Our estimates are based on publicly available life cycle assessments for the devices we ship.
To reduce the emissions of a mobile phone, you can use energy-efficient features such as low power mode, extend the life of the phone by trading it in, recycle or dispose of the phone properly through MobileMuster, and use a low-emission charger.
Note that the emissions associated with your Telstra mobile plan (e.g. from electricity that powers the radio access network) are already carbon neutral at no cost to you. This is the case for all of Telstra’s mobile plans, but does not cover the emissions associated with handsets (the physical device).
In addition, Telstra’s total operations are carbon neutral. The carbon neutral status of our operations and our mobile plans is certified under the Australian Government’s Climate Active program.
The average Australian diet generates around 5,300kg of carbon emissions per year.
Each year the average Australian’s diet gives rise to 5300kg of CO2e.
Of the total dietary related emissions, 55% is attributed to red meat and 27% is attributed to energy-dense, nutrient poor “non-core” foods.
Additionally, food waste can also contribute to emissions, as it generates methane when it decomposes in landfills. By making more sustainable food choices such as eating less meat and reducing food waste, it is possible to lower the emissions associated with what you eat
Study we used for this calculation: 'Greenhouse Gas Emissions and the Australian Diet – Comparing Dietary Recommendations with Average Intakes’, Nutrients 2014, 6, 289-303.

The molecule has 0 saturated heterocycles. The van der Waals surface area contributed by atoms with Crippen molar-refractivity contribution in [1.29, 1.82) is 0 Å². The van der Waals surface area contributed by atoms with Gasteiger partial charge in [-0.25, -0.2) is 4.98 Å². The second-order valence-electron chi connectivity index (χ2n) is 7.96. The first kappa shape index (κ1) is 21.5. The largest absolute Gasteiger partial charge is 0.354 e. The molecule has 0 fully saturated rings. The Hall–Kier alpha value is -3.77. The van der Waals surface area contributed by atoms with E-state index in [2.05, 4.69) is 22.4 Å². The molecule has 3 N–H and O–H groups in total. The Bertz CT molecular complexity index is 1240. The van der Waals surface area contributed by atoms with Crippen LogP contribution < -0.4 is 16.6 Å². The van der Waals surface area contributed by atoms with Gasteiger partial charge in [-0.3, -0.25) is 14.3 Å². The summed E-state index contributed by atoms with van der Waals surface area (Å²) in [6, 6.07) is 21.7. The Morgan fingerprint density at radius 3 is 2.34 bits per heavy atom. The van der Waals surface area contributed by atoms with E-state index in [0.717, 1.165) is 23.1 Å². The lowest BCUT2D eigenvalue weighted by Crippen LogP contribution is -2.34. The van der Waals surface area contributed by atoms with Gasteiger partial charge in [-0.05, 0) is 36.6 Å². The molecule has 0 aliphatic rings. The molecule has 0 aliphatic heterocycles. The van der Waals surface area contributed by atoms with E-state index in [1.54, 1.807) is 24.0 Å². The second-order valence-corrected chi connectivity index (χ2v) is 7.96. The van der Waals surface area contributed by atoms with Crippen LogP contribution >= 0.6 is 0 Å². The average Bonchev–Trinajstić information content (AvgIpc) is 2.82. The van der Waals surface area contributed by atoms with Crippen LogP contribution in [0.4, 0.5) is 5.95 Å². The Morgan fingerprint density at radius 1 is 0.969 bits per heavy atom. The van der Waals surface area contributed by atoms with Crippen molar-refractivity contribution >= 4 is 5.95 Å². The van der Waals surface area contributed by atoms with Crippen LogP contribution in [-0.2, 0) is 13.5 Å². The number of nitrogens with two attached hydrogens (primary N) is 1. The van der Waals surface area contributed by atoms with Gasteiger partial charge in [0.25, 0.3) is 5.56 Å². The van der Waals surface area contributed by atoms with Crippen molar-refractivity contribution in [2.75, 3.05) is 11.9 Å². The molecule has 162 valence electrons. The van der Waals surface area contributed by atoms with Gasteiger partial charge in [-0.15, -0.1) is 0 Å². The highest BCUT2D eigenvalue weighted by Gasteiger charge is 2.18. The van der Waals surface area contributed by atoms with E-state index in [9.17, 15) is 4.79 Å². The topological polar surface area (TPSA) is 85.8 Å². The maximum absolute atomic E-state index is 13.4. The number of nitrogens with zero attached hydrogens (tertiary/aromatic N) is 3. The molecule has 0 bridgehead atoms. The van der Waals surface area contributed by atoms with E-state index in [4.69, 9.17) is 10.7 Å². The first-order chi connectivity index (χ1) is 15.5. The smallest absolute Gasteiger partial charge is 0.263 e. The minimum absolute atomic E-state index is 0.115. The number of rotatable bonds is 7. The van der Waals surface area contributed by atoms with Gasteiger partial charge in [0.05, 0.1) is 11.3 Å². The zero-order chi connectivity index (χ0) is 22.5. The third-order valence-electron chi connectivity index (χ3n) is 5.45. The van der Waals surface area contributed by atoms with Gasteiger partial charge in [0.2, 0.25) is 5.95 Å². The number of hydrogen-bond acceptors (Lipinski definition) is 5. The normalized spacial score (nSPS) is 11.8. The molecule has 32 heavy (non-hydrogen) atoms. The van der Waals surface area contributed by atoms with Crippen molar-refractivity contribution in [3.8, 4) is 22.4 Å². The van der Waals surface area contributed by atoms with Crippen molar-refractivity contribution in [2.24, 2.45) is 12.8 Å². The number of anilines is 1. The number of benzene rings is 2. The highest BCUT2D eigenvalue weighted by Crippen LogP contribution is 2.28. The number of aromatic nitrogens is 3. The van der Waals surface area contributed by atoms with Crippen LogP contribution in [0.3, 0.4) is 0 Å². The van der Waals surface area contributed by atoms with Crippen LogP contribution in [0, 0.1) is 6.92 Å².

The idea behind carbon offsetting is that you can balance out the impact of carbon emissions on the environment by supporting projects that will avoid, reduce or remove an equivalent of those emissions from the atmosphere.
For example, the average mobile phone generates roughly between 57-117kg of carbon emissions throughout its lifecycle. That includes manufacturing, transport, use and disposal. While you can reduce some of those emissions by using your phone less or by trading it in so it can be recycled, you can’t completely avoid them (unless you don’t buy a phone at all, but then how would you watch cute animal videos?)
To help soften the impact of emissions you can’t avoid, you can support accredited climate projects (in this case by using your Telstra Plus points) that avoid, reduce or remove emissions from the atmosphere.
No. To be able to say you are carbon neutral, you need to be able to first measure your emissions, reduce those emissions as much as possible through actions you take, and then offset any emissions you are unable to avoid.